I got an e-mail from Democracy For America yesterday asking me to sign this pledge.
I signed it immediately and responded by posting it to my status on Facebook.
Another woman I know who does not share my views on politics or theology, quickly posted this link. The personal status she wrote to accompany it was “Because it’s a slap in the face and not a question of freedom of religion.”
I’m really tired of the “us versus them” mentality in this country. I’m tired of those who feel that the Second Amendment is more important than the First.
I’m tired of those who feel that freedom of religion only applies to their own narrow views or beliefs. Like it or not, the right to worship or the right NOT to worship as we see fit is one of our fundamental rights as U.S. citizens.
Our Constitution is a very, very old lady. It’s the oldest constitution in the world, currently. While there are mechanisms in place to make amendments, in this current political climate the idea that any amendment can actually pass is slim to none. Because currently, our legislation is not about making change of any sort. It’s about us versus them.
This country was made strong by our working together, but it’s always been divisive. To say that there were “good old days” ignores the most vicious war in our history (The Civil War, or the War Between the States, depending on which “us” you’re part of), ignores the European settlers’ abominable treatment of both Africans and Native Americans, ignores the early laws of Boston, which shunned any Christian who didn’t follow the narrow tenets of Puritanism, ignores the treatment of Italians, Irish, Jews, Chinese and more recently Koreans and Iraqis as they made their way to our shores for a better life. When we have worked together, we’ve accomplished some extraordinary things (albeit groups were still harassed and denigrated throughout many of these projects): holding together and making it through the Great Depression and World War II; building our extraordinary, original railroad and telegraph systems; setting foot on the Moon; creating the largest early network of air travel; and providing free public education and libraries for all.
We’ve always been a cobbled-together country: pieces of states, regional beliefs and laws, prejudices, and, yes, us versus them.
We can’t continue to afford this mentality, though. We can’t pay the low (yes, low) taxes that we do and expect free public education, good highways, police protection and the world’s most expensive military. We can’t demand Medicare and also say that a government-run healthcare system will necessarily be a disaster. We can’t expect the freedom to worship and not let everyone worship where and when they want to (or harass them for choosing not to worship). We can’t call the Constitution card about carrying arms and knock it out because those who’ve chosen the right to peacefully assemble say something that we don’t want to hear. We can’t pass laws that give only some of our citizens rights (because, you know, we did manage to amend this creaky document and the 14th time we did it, it became the law of the land that every citizen is blessed – or cursed, depending on how you look at it – with the same rights and responsibilities).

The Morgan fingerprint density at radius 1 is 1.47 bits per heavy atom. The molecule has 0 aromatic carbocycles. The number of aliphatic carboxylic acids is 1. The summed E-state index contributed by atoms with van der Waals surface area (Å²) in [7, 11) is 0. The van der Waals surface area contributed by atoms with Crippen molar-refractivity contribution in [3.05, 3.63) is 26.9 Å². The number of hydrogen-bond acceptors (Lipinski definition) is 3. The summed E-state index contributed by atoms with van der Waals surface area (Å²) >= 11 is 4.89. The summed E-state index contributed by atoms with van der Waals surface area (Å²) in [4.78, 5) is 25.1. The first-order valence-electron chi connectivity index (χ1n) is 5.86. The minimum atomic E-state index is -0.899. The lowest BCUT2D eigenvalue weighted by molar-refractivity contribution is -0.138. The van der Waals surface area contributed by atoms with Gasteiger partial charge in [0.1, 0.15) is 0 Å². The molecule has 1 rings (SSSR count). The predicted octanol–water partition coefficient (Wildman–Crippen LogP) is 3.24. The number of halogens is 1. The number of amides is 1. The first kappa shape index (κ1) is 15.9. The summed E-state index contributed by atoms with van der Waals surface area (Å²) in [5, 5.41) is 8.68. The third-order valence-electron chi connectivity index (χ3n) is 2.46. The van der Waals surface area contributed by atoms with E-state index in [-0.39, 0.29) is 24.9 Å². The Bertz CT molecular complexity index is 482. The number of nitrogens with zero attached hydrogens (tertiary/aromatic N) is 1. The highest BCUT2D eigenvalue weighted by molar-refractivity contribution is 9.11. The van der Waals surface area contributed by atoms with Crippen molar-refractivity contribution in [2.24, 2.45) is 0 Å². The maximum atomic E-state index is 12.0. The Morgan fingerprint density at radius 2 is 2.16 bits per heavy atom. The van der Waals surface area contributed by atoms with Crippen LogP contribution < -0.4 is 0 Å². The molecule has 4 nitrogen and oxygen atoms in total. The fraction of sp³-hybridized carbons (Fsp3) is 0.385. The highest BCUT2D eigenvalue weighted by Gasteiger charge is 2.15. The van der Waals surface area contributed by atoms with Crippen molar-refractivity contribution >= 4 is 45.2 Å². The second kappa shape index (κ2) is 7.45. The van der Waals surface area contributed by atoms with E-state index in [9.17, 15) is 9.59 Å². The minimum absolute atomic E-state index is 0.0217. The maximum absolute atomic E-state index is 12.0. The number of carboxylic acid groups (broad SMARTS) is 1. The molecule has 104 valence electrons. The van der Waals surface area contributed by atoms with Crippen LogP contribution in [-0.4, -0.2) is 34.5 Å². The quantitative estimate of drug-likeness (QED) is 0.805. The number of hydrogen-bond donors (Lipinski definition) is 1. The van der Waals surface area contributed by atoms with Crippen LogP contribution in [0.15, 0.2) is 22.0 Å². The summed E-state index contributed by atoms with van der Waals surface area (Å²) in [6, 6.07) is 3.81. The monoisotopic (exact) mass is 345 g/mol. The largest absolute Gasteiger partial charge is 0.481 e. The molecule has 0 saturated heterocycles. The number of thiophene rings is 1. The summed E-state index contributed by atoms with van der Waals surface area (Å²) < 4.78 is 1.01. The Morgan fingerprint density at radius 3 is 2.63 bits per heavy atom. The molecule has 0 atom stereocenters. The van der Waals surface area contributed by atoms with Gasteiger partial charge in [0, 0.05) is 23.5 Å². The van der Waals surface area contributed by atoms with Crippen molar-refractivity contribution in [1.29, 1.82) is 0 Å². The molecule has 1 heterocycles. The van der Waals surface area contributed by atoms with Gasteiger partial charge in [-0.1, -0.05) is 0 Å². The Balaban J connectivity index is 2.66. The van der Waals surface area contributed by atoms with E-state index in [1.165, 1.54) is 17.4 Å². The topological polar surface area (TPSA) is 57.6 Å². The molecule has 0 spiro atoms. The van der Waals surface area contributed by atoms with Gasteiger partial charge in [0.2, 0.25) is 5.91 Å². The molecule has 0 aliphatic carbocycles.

Buck up, Folks. You either support our Constitution or you don’t. If you want to make amendments, elect Congressmen and Congresswomen who will have the courage to take a stand and truly fight for their constituents, as opposed to simply fighting the other party. Who support your beliefs. Who will cross party lines if necessary. Who will think beyond “us versus them”.
I work in an environment where almost all of the other people there think differently than I do theologically and politically. I’ve learned a lot from them over the years. Lately, however, many of my earlier prejudices have been reinforced, rather than shattered. The more I become a “them” in this environment, the less likely I can find common ground to join them in an “us”. The fact that they all supposedly ascribe to a religion where one of the basic tenets is to “turn the other cheek” seems particularly ironic.
We live in a very big world. The citizens of our country and our planet are going to have to learn to work together in order to solve the extremely complex environmental and economic challenges of today. We can no longer afford to be isolationist and selfish, whether in our neighborhood, our place of work or school, our state, our nation or beyond our borders. It’s time to include everyone in the conversation.
Whether we like it or not.